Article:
A few years ago, I wrote an article regarding lease options, and it caused quite a bit of fanfare. Due to numerous hits, we feel it’s time for a refresher as well as to dive into a little more detail. The structuring of lease options needs to be scrutinized to ensure that the IRS does not arrive and re-characterize the lease option as a sale.
A lease option is a traditional lease with a purchase option that gives the tenant the exclusive right to buy the property at the price typically set from the beginning. The tenant can exercise the option at any time during the option period, which usually runs concurrently with the lease period. The seller benefits from market appreciation or can claim depreciation as a tax deduction as long as the option isn’t exercised. Also, the IRS does not deem the arrangement a sale until the option is exercised, so the seller can defer its gains.
With a contract for deed, the buyer makes installment payments and receives equitable title in the property, while the seller holds the legal title as security for the payments. The legal title is transferred after the final payment. Because the IRS considers a contract for deed to be a sale, the buyer reaps the tax benefits of ownership. When the buyer makes the final payment, the entire balance paid constitutes capital gains for the seller, and the seller also must pay any transfer tax.
If it walks, talks, and looks like a sale; it’s probably a sale
What makes a lease option look like a sale to the IRS? First and foremost, intent plays a significant role. At the onset of the lease, if the intent of the buyer is to exercise the option, then it may be considered a sale.
Rents well above fair market value could be another indicator of a sale. This suggests that the split above fair market value (FMV) are payments towards equity rather than true rental payments. This, coupled with low option price, implies that the option price is a down payment and a sale is intended. In addition, does the lessee acquire title upon payment of a stated amount of rents? Finally, it is a portion of the periodic payments specifically designated as interest or is identifiable as the equivalent of interest. All of these can indicate that a sale is intended to occur and the IRS can re-characterize the lease as a sale.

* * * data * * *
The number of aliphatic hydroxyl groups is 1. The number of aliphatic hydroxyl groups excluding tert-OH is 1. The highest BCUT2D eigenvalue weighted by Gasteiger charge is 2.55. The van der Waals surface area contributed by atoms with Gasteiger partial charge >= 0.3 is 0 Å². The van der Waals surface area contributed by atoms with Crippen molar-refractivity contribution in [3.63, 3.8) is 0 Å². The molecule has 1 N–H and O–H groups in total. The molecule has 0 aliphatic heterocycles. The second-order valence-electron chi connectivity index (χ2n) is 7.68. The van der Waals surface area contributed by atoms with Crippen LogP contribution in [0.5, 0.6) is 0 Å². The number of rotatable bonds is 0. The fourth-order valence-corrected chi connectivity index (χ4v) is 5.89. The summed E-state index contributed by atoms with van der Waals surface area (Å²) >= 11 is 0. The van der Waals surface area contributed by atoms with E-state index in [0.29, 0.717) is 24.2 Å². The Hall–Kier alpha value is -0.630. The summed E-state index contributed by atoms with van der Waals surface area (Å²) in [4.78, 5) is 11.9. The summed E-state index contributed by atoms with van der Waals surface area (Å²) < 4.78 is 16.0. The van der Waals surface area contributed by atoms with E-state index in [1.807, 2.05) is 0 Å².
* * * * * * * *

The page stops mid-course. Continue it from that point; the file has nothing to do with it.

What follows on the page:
Guidelines from the IRS
The IRS has generously provided guidelines through Rev Proc. 2001-28 that, if followed, will allow the IRS to consider the transaction a lease with an option rather than a sale:
- The lessor’s investment must be at least 20% of the original cost of the property and must remain at 20% throughout the lease.
- The lessor must demonstrate that 20% of the original cost of the property is a reasonable estimate of the FMV of the property at the end of the lease term.
- The lessee cannot have a contractual right to purchase the property from the lessor at a price less than its FMV at the time the right is exercised.
- No part of the cost of the property may be furnished by the lessee or any other party except for the following situations:
- A lessee may pay for an improvement that is readily removable without causing material damage to the leased property.
- A lessee may pay for an improvement that is not readily removable without causing material damage to the property, if the improvement is furnished to comply with governmental standards on health, safety, or the environment; and the improvement does not increase productivity of the leased property to more than 125% of its productivity when first placed in service, or modify the leased property for a materially different use. The cost of the improvement, when added to the cost of all nonseverable improvements previously made to the property, cannot exceed 10% of the cost of the property.
- The lessee may not loan funds to the lessor to acquire the property or guarantee any acquisition debt.
- The lessor needs to make a profit in the lease, aside from tax benefits.
Be Strategic About Lease Structure
If both the seller and buyer are strategic in the structuring of the lease option, then they should survive IRS scrutiny and potential re-characterization. We recommend utilizing an appraiser to ensure market values are used for setting up rent payments and option prices. In addition, having your CPA review the documentation prior to execution will help ensure the structure will hold up under inquiry.